Venezuela is in a deep, protracted crisis. The government is acting increasingly authoritarian, and the country is experiencing the worst economic slump of its history. Inflation is at a record high, basic essentials are increasingly scarce and crime rates are rising. President Nicolás Maduro has appointed a growing number of military officers in key government posts, and has kept the country under state of emergency since January 2016.
Maduro and his supporters, known as “Chavistas” after Venezuela’s late president Hugo Chávez, have deliberately used the Chavista-dominated Supreme Court to block the opposition-controlled National Assembly.
Since June, a coalition called Mesa de Unidad Democrática (MUD) has been pushing for a referendum to recall the unpopular Maduro. The president has never enjoyed Hugo Chavez’s levels of support, and many Venezuelans – even some government partisans – have strong reservations about his leadership, policies and rhetoric.
MUD moved the process forward for a recall referendum by gathering petitioners and collecting the required signatures. However, on Oct. 21, following lower courts’ rulings in states controlled by Chavistas, the country’s electoral authority (CNE) stopped the referendum. The CNE also postponed regional and local elections, and a court prohibited some opposition leaders from leaving the country.
The electoral authority’s decision in October was the straw that broke the camel’s back. Venezuelans organized demonstrations hoping to force the government to change its position. The international community feared a bloodbath and called for a dialogue between the government and MUD, to be mediated by representatives from the Vatican. Eventually, the two sides agreed to hold a first meeting on Oct. 30, with the presence of ex-heads of state and the sponsoring of the Union of South American Nations.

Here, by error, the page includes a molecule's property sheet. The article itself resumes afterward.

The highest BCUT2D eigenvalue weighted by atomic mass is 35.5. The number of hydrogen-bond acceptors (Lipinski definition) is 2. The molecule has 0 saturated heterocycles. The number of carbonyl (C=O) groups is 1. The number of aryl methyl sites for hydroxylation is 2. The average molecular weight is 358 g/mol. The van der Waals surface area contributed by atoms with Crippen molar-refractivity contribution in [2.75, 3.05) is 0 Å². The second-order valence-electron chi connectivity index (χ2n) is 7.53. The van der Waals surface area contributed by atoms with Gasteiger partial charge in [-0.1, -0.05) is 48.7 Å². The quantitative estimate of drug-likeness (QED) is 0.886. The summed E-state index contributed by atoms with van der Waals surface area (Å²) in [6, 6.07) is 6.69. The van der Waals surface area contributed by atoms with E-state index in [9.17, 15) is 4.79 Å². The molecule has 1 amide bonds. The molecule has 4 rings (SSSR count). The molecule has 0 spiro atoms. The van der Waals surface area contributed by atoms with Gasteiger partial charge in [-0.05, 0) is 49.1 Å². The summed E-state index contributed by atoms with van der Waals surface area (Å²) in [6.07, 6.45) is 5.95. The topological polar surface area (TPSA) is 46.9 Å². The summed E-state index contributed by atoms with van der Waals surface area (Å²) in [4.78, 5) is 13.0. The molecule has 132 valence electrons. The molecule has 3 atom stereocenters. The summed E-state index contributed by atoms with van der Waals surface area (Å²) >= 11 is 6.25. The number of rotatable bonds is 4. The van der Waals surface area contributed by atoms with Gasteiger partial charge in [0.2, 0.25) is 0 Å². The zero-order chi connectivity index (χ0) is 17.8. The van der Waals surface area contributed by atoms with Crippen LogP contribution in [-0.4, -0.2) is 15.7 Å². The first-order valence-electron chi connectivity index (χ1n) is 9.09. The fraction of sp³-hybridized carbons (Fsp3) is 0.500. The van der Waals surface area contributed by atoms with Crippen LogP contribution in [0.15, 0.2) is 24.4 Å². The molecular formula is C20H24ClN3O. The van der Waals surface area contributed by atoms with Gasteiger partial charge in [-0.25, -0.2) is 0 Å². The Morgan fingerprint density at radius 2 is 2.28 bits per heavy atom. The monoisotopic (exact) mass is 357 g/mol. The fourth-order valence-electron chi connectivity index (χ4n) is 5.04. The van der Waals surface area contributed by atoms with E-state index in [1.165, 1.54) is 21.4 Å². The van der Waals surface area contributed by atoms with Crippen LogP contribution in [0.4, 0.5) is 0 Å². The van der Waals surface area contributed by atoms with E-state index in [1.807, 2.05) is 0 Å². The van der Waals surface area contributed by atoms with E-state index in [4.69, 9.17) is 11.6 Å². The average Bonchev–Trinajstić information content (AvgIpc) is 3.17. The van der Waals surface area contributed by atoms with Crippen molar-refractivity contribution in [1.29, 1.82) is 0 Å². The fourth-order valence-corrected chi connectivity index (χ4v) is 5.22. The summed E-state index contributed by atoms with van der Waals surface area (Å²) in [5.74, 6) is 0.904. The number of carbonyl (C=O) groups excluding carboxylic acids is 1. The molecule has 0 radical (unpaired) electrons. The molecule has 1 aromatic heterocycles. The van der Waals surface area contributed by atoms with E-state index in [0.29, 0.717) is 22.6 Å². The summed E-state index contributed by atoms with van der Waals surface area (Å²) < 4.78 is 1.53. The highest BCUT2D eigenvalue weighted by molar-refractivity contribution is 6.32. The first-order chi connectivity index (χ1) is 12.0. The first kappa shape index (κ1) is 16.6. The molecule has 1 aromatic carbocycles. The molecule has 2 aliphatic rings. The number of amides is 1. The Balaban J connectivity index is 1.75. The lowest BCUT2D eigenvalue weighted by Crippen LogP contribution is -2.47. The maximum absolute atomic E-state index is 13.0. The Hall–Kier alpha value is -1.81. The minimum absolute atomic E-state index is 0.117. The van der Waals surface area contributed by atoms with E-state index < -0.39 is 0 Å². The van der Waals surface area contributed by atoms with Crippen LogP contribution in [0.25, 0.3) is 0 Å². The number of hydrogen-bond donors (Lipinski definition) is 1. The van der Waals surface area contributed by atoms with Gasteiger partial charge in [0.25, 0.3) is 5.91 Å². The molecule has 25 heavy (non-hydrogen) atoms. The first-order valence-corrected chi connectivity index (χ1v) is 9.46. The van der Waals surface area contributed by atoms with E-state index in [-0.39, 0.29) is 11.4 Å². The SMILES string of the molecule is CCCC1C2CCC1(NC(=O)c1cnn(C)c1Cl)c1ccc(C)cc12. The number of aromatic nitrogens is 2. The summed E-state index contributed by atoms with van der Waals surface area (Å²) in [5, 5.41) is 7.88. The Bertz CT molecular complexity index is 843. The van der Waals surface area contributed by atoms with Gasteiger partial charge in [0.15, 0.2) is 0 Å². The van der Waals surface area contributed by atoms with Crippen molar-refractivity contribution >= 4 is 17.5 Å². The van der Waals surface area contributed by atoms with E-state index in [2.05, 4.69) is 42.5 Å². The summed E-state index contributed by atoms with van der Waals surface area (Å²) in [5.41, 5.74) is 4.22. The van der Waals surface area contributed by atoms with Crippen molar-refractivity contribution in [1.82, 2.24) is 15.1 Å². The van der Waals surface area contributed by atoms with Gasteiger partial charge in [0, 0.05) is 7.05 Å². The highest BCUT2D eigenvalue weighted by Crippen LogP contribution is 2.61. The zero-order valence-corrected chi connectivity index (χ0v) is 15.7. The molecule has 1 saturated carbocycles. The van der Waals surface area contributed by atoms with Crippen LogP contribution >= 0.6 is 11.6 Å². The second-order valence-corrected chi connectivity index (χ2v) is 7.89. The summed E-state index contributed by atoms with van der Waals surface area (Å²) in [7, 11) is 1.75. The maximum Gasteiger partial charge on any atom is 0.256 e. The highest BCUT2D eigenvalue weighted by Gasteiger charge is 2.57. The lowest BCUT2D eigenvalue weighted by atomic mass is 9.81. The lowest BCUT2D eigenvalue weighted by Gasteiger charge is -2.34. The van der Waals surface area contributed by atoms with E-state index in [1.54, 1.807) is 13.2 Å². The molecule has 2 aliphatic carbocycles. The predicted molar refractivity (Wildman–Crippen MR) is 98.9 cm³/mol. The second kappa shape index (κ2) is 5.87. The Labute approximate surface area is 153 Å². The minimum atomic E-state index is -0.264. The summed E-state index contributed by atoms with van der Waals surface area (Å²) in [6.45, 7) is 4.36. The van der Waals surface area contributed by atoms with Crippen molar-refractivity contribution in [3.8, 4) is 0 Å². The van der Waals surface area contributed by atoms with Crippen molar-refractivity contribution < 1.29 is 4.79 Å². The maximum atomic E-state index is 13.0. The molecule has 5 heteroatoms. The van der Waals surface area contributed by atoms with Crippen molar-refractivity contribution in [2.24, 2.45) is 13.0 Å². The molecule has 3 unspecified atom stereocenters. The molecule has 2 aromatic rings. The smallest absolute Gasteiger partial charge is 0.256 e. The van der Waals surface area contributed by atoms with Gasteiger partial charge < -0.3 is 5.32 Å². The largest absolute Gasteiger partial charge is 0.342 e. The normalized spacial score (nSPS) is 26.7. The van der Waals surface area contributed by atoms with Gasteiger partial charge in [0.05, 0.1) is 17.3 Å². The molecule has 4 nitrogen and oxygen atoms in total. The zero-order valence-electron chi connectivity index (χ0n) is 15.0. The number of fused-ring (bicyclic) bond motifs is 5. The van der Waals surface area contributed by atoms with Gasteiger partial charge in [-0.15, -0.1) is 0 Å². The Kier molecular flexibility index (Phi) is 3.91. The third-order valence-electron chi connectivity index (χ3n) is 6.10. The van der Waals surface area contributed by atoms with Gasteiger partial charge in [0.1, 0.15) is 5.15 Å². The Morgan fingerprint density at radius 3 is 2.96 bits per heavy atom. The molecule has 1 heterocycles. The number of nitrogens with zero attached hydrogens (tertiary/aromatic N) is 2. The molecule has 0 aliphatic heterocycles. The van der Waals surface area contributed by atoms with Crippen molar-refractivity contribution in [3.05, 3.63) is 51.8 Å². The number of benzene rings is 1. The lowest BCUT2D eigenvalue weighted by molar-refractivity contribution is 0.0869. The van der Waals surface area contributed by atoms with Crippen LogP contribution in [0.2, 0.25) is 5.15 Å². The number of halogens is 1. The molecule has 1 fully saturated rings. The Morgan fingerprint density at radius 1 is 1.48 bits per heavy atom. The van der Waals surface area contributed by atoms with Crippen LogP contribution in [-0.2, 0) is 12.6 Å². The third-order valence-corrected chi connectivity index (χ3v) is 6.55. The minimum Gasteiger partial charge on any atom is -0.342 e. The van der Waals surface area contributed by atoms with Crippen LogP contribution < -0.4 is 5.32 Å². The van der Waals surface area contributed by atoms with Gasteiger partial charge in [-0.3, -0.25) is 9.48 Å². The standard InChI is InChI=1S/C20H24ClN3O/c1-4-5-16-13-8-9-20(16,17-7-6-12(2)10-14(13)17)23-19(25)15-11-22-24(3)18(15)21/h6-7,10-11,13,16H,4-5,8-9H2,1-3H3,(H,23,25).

Despite small accomplishments and some signs of good faith on both sides, the negotiation stalled after two meetings. Both parties have accused the other of failing to comply with preliminary agreements.
Constructive dialogue to begin a transition away from authoritarian rule in Venezuela faces significant challenges. The economic situation is getting worse by the day. Without steps toward a meaningful negotiation, there may be mounting unrest and ongoing instability – including the prospect of political violence.
Dialogue or demonstrations?
On one hand, businesses, political elites and the military tied to Chavismo have an interest in resisting regime change. The military in particular has benefited immensely from Maduro’s regime. It has received major economic benefits from their presence in state operations, and has been able to run corruption and drug trafficking schemes. Ruling elites might feel they have more to lose than to gain from a transition to democracy.
On the other hand, inside the opposition party, the more radical members believe the government is using the dialogue to buy time and demobilize the opposition. They would rather push regime change solely through demonstrations, hoping that a rift within the ruling civic-military establishment or rising external pressure will drive change.